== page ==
Tag: Washington DC

A Different Sort of Family Vacation

For several decades, family vacations were defined in a certain way. But as with all of life, things change.

My most recent vacation to the South was a different sort of family vacation for me. However, that means next to nothing if the “norm” of family vacations remains undefined.

Welcome to the earlier definitions of “family vacation.”

The Childhood Definition

A vacation in my childhood involved a canvas tent, sleeping bags, a cooler and camp stove and public forest camping.

And I didn’t complain because I can count on one hand the number of times my father, mother, sister and I went on a trip together. The most memorable one involved a road trip from Oregon to Oklahoma in 1976 for a family reunion.

I wanted to become an Okie after that trip. But that could have been because I did NOT want to get back in the car for three days of solid driving through hot Kansas without air conditioning, no bathroom breaks, sleeping in the cramped back seat with my sister…and the switch.

Because there would be NO fighting. And Dad wouldn’t have to pull the car over thanks to the switch he cut and could handily whip between my sister and my’s bare legs with Indiana Jones precision.

So, I didn’t really know what a family vacation was all about.

The Definition I Adored

And then I married Mr. Wonderful whose family went to campgrounds with neighborhood friends and relatives every summer with regularity. And they slept in RVs. And girls showered and fixed their hair and applied makeup.

So that was a huge culture shock for the girl who caught her dinner in the creek, went to the bathroom in a bucket and washed her face upstream (if you get my meaning).

But once we had kids, we began our own traditions. And when the kids were old enough, we planned a fantastic Spring Break trip…just the four of us. Sometimes we asked friends to tag along, but when you’re jetting across the country that’s not always possible.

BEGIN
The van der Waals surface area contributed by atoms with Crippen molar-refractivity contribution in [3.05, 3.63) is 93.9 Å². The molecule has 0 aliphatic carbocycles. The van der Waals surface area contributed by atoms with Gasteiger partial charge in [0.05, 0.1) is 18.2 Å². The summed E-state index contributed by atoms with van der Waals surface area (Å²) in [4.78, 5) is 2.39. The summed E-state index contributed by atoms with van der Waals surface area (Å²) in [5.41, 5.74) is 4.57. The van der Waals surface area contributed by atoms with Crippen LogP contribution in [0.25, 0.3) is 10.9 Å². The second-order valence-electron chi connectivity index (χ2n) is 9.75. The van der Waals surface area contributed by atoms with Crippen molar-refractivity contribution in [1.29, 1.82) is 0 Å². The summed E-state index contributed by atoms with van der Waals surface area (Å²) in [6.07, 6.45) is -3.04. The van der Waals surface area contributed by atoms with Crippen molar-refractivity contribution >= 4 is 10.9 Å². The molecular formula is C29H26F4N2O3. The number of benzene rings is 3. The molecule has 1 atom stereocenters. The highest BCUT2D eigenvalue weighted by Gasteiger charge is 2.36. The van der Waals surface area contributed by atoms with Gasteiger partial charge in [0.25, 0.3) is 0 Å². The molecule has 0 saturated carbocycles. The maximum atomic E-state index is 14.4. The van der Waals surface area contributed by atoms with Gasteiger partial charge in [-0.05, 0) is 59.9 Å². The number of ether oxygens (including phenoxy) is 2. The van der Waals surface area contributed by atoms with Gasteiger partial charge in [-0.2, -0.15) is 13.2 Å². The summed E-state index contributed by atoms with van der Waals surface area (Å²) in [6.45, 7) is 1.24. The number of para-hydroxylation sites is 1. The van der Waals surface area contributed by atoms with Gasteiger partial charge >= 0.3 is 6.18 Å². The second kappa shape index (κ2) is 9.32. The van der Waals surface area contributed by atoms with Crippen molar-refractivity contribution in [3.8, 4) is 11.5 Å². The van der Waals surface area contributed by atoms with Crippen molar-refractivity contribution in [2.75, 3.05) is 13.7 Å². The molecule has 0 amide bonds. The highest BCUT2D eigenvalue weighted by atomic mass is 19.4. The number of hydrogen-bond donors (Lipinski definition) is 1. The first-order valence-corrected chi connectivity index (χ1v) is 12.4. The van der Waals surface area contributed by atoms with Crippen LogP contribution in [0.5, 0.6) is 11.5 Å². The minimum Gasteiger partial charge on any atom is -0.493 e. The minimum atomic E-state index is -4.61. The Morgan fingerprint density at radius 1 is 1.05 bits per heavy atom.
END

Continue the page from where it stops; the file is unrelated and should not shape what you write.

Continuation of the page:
Most memorable to me: Washington DC and Disney Orlando

During our RV years, there were plenty of summer trips too. Of course, these were road trips. And the large-bladdered men in my family jibed me for too many bathroom breaks, but no one ever said I had to hold it for another two hours.

Some places we went in the summer: Yellowstone, Redwoods and Disneyland (we even got to fly to this destination-yay!)

Most memorable road trip during this phase: to Colorado.

This was the trip of the Piggyback Hike and the Boot Removal of Death. I’m pretty sure any man in my family can recall exact (and exaggerated) details of those events.

But, kids grow up. And now our “family” has grown to six and our vacations together are more sporadic and occur in December near Christmas. Generally to tropical climates.

A New Dictionary Entry

This past week, I visited family. That’s the new sort of “family” vacation. Rather than going somewhere with “my boys,” I planned an entire ten days around a special someone: my Aunt Betty.

Aunt Betty is an amazing lady. A real Renaissance Woman (and if there isn’t such a thing, now there is). She pursued a career when women were “expected” to marry young and fill a house with babies.

When a man didn’t deserve her faithfulness, she divorced him. Yes, in the Bible Belt in the 1950s. Unheard of. And highly unpopular.

She’s a true survivor. At the moment, she’s surviving her third diagnosis of breast cancer. And she’s over 80, so she knows she’s living on “blessed time” (see Psalms if you don’t know what I’m referring to here).

I tried to plan a trip in May to the College World Series in Oklahoma City (where Aunt B lives), but the ticket prices…stunned me. When I could take a Caribbean cruise for less money, I had to pass.